The Prime Minister’s goal of a self-reliant India is not about returning to “Nehruvian import substitution or autarkic isolationism,” Sanjeev Sanyal, Principal Economic Adviser, Government of India said.
Prime Minister Narendra Modi has in recent weeks has emphasised on the idea of an ‘Atmanirbhar Bharat’ or a self-reliant India. However, the government has faced a volley of questions since then, about whether the aim is to drag India back to import substitution and isolationism? The Prime Minister’s goal of a self-reliant India is not about returning to “Nehruvian import substitution or autarkic isolationism,” Sanjeev Sanyal, Principal Economic Adviser, Government of India, wrote in The Indian Express. Sanjeev Sanyal clarified that the Prime Minister has emphasised that his vision includes active participation in post-COVID global supply chains as well as the need to attract foreign direct investment.
The aim to make Indian self-reliant was outlined by the Prime Minister while announcing that his government will help the Indian economy get back on its feet with a Rs 20 lakh crore economic package. Sanjeev Sanyal added that the march towards a self-reliant India should not be taken as a return to the licence-permit raj and inspector raj of the socialist era. “Far from suggesting a centralised, top-down model directed from the “commanding heights” of the Planning Commission, the prime minister spoke of freeing Indian entrepreneurship and innovation from bureaucratic hurdles. This is about decentralised localism that takes pride in local brands, emphasises resilience and flexibility, and encourages local capacity-building and indigenisation,” he wrote.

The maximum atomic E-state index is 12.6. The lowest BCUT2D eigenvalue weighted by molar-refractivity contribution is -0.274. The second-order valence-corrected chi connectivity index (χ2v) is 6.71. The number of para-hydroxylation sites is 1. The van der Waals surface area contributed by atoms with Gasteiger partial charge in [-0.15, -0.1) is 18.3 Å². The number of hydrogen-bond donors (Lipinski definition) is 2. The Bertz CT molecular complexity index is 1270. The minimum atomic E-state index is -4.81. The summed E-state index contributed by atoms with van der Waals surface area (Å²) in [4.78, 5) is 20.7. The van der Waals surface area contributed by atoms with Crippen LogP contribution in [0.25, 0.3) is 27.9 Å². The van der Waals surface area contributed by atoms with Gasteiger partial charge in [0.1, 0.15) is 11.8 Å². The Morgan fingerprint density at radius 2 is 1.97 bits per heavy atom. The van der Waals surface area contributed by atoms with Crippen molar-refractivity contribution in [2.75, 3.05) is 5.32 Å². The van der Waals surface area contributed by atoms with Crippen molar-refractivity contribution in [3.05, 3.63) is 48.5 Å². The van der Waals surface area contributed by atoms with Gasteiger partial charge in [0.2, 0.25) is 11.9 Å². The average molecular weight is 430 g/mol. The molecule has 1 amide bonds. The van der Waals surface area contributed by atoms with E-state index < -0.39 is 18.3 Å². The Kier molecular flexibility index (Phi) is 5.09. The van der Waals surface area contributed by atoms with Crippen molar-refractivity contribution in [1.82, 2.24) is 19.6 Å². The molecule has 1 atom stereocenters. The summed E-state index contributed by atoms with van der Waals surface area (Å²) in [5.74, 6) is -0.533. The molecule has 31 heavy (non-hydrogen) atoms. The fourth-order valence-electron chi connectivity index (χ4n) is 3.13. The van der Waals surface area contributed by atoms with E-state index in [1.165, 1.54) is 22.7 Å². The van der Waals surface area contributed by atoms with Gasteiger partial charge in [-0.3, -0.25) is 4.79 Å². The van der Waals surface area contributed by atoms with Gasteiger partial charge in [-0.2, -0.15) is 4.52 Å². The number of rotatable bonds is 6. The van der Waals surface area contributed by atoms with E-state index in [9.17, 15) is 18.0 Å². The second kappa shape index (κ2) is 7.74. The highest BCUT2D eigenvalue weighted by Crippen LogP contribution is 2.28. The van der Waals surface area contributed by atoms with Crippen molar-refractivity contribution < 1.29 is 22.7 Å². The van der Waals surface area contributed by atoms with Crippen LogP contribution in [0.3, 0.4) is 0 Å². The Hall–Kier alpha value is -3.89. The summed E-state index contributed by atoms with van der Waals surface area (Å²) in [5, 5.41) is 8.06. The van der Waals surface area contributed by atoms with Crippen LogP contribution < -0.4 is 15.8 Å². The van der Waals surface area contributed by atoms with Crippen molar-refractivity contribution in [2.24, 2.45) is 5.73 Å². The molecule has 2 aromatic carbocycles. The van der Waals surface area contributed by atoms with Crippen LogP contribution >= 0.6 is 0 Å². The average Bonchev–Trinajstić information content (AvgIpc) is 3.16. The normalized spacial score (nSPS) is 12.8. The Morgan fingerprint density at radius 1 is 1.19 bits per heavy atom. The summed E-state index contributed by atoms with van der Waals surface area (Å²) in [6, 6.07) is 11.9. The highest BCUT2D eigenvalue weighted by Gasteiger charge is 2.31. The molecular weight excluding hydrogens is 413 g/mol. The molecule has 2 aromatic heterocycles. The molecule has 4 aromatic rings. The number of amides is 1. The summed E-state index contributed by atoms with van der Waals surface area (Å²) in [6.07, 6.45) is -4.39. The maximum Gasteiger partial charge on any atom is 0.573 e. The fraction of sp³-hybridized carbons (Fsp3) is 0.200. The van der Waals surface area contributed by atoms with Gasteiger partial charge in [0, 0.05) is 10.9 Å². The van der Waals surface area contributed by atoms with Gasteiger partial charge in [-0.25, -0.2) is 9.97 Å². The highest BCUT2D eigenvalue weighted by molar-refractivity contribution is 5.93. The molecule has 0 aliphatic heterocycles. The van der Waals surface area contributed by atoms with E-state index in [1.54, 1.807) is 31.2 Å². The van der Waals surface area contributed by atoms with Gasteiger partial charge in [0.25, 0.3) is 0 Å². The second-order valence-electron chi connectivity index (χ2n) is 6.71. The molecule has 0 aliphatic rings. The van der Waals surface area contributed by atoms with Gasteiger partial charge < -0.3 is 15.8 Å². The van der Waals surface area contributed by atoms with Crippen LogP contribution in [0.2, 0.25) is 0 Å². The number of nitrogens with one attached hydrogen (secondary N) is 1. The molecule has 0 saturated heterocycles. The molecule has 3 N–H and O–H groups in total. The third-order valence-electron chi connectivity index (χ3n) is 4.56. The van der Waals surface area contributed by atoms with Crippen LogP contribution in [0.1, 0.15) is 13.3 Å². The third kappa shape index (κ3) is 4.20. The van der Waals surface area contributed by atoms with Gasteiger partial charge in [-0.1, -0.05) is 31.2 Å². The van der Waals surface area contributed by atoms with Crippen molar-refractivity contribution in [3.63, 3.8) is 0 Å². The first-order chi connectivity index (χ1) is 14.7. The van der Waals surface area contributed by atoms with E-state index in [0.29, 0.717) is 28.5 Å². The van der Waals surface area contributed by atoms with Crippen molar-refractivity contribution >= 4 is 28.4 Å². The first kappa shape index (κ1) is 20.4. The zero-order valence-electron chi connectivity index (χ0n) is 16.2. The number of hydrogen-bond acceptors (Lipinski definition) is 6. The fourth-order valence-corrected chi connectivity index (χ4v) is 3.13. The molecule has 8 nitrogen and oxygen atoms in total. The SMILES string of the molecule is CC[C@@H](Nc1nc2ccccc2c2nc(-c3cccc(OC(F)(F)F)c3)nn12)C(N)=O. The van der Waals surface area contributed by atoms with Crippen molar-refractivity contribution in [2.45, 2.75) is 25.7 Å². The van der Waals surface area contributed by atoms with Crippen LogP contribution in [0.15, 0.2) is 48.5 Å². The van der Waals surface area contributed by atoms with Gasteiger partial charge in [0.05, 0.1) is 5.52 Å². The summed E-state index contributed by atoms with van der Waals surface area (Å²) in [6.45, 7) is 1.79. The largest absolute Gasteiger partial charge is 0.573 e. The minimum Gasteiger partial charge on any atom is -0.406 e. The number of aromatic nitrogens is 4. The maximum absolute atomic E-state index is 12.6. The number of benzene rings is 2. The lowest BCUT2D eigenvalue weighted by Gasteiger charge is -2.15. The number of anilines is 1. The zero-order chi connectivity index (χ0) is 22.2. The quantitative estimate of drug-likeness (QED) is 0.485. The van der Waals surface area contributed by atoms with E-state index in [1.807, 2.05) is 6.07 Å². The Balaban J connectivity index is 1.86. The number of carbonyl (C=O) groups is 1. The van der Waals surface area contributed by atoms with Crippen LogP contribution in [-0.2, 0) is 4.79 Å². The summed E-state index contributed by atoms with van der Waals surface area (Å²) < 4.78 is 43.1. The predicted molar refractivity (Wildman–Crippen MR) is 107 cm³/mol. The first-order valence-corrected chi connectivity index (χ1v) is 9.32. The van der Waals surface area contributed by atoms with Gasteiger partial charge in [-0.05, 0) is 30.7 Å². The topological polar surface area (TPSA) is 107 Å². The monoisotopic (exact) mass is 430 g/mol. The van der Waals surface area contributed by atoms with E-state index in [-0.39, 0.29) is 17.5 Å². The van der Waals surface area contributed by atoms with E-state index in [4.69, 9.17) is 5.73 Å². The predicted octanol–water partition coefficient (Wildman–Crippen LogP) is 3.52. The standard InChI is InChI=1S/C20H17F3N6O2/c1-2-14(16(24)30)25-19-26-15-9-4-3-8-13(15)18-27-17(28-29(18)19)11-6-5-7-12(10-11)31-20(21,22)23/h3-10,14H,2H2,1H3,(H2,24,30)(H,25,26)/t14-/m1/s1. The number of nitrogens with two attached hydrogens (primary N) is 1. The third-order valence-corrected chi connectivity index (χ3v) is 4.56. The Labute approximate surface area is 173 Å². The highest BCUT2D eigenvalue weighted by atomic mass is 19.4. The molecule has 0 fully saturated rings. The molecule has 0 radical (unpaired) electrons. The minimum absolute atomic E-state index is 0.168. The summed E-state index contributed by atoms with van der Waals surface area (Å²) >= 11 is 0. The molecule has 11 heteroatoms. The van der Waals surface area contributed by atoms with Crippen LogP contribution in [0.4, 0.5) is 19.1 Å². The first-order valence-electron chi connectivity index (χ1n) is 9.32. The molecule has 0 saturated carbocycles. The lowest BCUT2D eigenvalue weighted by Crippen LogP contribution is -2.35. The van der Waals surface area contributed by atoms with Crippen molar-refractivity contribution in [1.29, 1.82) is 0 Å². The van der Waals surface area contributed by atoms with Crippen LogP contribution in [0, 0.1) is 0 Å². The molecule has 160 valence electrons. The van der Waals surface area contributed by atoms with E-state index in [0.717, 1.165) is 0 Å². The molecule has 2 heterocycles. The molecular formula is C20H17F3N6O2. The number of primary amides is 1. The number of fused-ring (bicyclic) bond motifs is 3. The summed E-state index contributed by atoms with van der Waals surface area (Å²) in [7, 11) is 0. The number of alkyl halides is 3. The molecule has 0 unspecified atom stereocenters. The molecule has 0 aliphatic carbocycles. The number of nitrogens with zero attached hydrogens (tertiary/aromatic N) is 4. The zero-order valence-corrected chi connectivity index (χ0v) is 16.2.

Terming the recently announced liberalisation of the agriculture sector as a “good illustration of this world view and its economic implications”, Sanyal called the Essential Commodities Act (ECA) and the state-level Agricultural Produce Marketing Committee (APMC) Acts, draconian. The two acts were recently changed by the central government, giving farmers much-needed freedom. Under the two acts, government officials were given the powers to tell farmers where to sell their produce, restrict transportation, fix prices, and confiscate stocks. “The scrapping of the ECA-APMC system enables localised decision-making by farmers even as they can participate in a national common market or export to the global market. Similarly, traders can now invest in supply-chains and agri-businesses without the fear of being arbitrarily labeled a hoarder by an inspector,” Sanyal opined.
“Self-reliance implies that product and factor markets are made flexible in order to allow the Indian economy to adapt to the problems and opportunities of an emerging post-COVID world,” the Principal Economic Advisor wrote. He added that the government has an unapologetic commitment to privatisation of non-strategic public sector entities, opening up of new sectors like space to private investment, decriminalisation of most aspects of corporate law, all to make Indian economy to adapt to the problems and opportunities of an emerging post-COVID world.
“As argued repeatedly in recent Economic Surveys, the inefficiencies and delays of the legal system are now the single biggest hurdle to economic development,” Sanjeev Sanyal wrote while highlighting that law has been mentioned as one of the pillars of his vision by the Prime Minister. “So where does this approach lead? A decentralised system, where economic entities are expected to be self-reliant, requires a generalised system of social trust and the ability to enforce contracts. In turn, it implies a need to carry out administrative reforms and, more specifically, reform of the legal system,” Sanjeev Sanyal wrote.